It is not at all important who and how will vote… It is extremely crucial who and how will count the votes.
— Joseph Stalin
Elections in Russia have long ceased to interest even the seasoned talking heads. The last competitive national vote was held in December 1999; since then a succession of legislative and political changes rendered voting practically meaningless. The electoral process is still diligently organized: thousands of polling places opened across the country; millions of ballots printed; no budget resources spared to ensure smooth procedures. Yet with most opposition organizations removed from the party register (and thus barred from elections), with direct parliamentary district elections and gubernatorial elections abolished, and with political censorship operating in major media outlets, “multiparty” elections in Vladimir Putin’s Russia are no better than farcical “votes” held in the Soviet Union or Nazi Germany.
Last Sunday’s voting for local and regional authorities that took place in 77 of Russia’s 83 provinces, with some 30 million voters on the rolls, was a case in point. With just 26 percent of Russians trusting Mr. Putin’s government to improve the situation in the country, and with just 27 percent prepared to back him in a presidential election, one would expect bad news for the ruling United Russia party. Yet, according to official results, the party received 58 percent of the overall vote, with truly Soviet-style showings in many localities (such as 78 percent in the Tyva Republic). According to local reports from across the country, United Russia’s “victory” was aided by the usual tricks, from the rigging of protocols and the eviction of observers to straightforward vote-buying. The price of a vote fluctuated from 100 rubles ($3) in Novosibirsk to 2,000 rubles ($66) in Chelyabinsk.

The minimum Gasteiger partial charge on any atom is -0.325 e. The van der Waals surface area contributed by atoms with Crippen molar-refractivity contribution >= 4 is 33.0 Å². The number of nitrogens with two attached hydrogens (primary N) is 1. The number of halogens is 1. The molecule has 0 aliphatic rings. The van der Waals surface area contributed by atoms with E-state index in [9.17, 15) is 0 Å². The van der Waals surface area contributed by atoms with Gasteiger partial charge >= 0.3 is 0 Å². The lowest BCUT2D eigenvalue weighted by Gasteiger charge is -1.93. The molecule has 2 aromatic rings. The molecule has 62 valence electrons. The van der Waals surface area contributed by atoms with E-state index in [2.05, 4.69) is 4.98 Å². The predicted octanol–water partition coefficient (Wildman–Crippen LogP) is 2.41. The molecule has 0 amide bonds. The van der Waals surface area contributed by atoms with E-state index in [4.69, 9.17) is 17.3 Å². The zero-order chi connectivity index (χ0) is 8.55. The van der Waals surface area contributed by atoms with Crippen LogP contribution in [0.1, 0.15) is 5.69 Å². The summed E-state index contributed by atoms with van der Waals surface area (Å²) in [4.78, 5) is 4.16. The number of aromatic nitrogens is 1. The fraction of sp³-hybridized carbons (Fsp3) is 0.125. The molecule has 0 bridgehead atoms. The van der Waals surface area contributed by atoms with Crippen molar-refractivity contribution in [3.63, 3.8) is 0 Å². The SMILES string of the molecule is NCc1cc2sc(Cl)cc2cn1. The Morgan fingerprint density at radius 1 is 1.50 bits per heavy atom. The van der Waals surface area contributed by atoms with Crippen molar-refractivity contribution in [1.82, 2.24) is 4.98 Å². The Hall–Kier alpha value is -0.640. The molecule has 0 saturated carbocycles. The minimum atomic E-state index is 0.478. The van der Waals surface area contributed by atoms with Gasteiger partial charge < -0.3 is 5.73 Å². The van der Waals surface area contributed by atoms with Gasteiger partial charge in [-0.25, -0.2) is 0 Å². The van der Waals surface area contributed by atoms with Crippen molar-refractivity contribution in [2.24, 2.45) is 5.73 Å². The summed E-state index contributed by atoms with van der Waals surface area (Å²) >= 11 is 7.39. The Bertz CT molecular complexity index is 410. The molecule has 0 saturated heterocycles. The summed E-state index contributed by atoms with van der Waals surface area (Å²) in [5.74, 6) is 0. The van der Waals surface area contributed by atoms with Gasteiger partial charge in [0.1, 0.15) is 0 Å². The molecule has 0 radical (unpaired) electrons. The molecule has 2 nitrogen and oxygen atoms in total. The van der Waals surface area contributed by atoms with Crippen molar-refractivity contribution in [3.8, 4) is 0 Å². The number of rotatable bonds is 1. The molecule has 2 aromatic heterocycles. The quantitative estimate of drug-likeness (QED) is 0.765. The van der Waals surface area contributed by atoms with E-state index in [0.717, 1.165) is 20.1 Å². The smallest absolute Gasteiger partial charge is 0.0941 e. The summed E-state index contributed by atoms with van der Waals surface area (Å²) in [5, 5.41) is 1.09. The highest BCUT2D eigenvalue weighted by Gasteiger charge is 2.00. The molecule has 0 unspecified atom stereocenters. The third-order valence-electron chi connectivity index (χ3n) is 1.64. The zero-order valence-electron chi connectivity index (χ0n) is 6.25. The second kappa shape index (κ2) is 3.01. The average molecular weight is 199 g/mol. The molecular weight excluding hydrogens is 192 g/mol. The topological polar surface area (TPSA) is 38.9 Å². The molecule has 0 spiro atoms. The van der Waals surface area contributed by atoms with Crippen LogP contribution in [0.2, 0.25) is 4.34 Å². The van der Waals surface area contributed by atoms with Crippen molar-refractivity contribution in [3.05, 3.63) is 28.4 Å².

Since anti-Kremlin politicians were largely absent from the ballot, Sunday’s voting provided few insights into the state of Russia’s opposition. The only indicators are opinion polls, such as the recent Levada Center finding that 18 percent of Russians are ready to back the new pro-democracy coalition created by Boris Nemtsov and Mikhail Kasyanov. A few local success stories from last weekend’s elections prove the point. In Russia’s northwestern Sebezh District, the liberal Yabloko party came second with 21 percent of the vote, overtaking both communists and nationalists. As the party’s leaders acknowledged, the surprise was not the result itself (no one doubts that there are many Russians who want a democratic future for their country), but the fact that it was allowed to stand. Perhaps this was due to effective observer missions organized by local activists at nearly all polling places — something difficult to replicate on a national scale. Or perhaps the liberals were simply helped by geographic location: Sebezh District, which shares a border with Latvia, lies literally on the doorstep of the European Union.
Next year Russian voters will be called to the polls to “elect” a new parliament. After passionate debates, a majority of opposition leaders decided against a boycott. In December supporters of Mr. Nemtsov, Mr. Kasyanov, and other pro-democracy figures will gather in Moscow to establish the new Popular Freedom party (named after the main liberal opposition party in Czarist Russia in 1905–17) which will attempt to present its slate of candidates in the 2011 parliamentary “election.” “Many of our supporters are asking: should we be participating in such a farce?” Mr. Nemtsov wrote last week. “My position is this: we should use every chance to present citizens with an alternative to Putin’s heinous police state.” It is by this measure — not as an election in any real sense, but as an opportunity to reach at least some voters with their anti-regime message — that Russia’s opposition leaders are approaching the upcoming vote in 2011.
No News from Russia’s Elections